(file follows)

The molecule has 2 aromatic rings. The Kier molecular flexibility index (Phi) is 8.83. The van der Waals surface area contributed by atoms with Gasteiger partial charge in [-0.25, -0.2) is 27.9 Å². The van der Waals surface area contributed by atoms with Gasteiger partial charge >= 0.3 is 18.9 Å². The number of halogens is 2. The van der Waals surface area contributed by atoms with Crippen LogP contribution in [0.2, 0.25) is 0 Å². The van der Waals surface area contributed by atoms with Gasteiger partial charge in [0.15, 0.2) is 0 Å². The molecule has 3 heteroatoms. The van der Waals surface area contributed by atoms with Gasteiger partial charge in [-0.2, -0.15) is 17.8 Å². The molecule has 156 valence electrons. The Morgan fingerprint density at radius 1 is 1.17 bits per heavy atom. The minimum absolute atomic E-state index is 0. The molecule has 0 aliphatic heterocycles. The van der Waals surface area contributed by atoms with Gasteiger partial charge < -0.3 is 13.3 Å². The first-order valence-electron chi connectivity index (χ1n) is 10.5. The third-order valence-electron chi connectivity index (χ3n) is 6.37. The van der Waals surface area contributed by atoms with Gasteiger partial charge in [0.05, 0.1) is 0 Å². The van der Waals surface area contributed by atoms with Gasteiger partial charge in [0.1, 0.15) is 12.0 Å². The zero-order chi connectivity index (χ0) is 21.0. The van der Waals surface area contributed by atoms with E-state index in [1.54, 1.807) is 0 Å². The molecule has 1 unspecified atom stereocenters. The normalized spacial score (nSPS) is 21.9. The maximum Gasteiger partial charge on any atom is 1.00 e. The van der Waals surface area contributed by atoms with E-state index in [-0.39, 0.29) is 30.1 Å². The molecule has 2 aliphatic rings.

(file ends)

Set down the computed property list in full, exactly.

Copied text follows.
The molecule has 2 aromatic rings. The Kier molecular flexibility index (Phi) is 8.83. The van der Waals surface area contributed by atoms with Gasteiger partial charge in [-0.25, -0.2) is 27.9 Å². The van der Waals surface area contributed by atoms with Gasteiger partial charge >= 0.3 is 18.9 Å². The number of halogens is 2. The van der Waals surface area contributed by atoms with Crippen LogP contribution in [0.2, 0.25) is 0 Å². The van der Waals surface area contributed by atoms with Gasteiger partial charge in [0.15, 0.2) is 0 Å². The molecule has 3 heteroatoms. The van der Waals surface area contributed by atoms with Gasteiger partial charge in [-0.2, -0.15) is 17.8 Å². The molecule has 156 valence electrons. The Morgan fingerprint density at radius 1 is 1.17 bits per heavy atom. The minimum absolute atomic E-state index is 0. The molecule has 0 aliphatic heterocycles. The van der Waals surface area contributed by atoms with Gasteiger partial charge < -0.3 is 13.3 Å². The first-order valence-electron chi connectivity index (χ1n) is 10.5. The third-order valence-electron chi connectivity index (χ3n) is 6.37. The van der Waals surface area contributed by atoms with Gasteiger partial charge in [0.05, 0.1) is 0 Å². The van der Waals surface area contributed by atoms with Gasteiger partial charge in [0.1, 0.15) is 12.0 Å². The zero-order chi connectivity index (χ0) is 21.0. The van der Waals surface area contributed by atoms with E-state index in [1.54, 1.807) is 0 Å². The molecule has 1 unspecified atom stereocenters. The normalized spacial score (nSPS) is 21.9. The maximum Gasteiger partial charge on any atom is 1.00 e. The van der Waals surface area contributed by atoms with E-state index in [-0.39, 0.29) is 30.1 Å². The molecule has 2 aliphatic rings.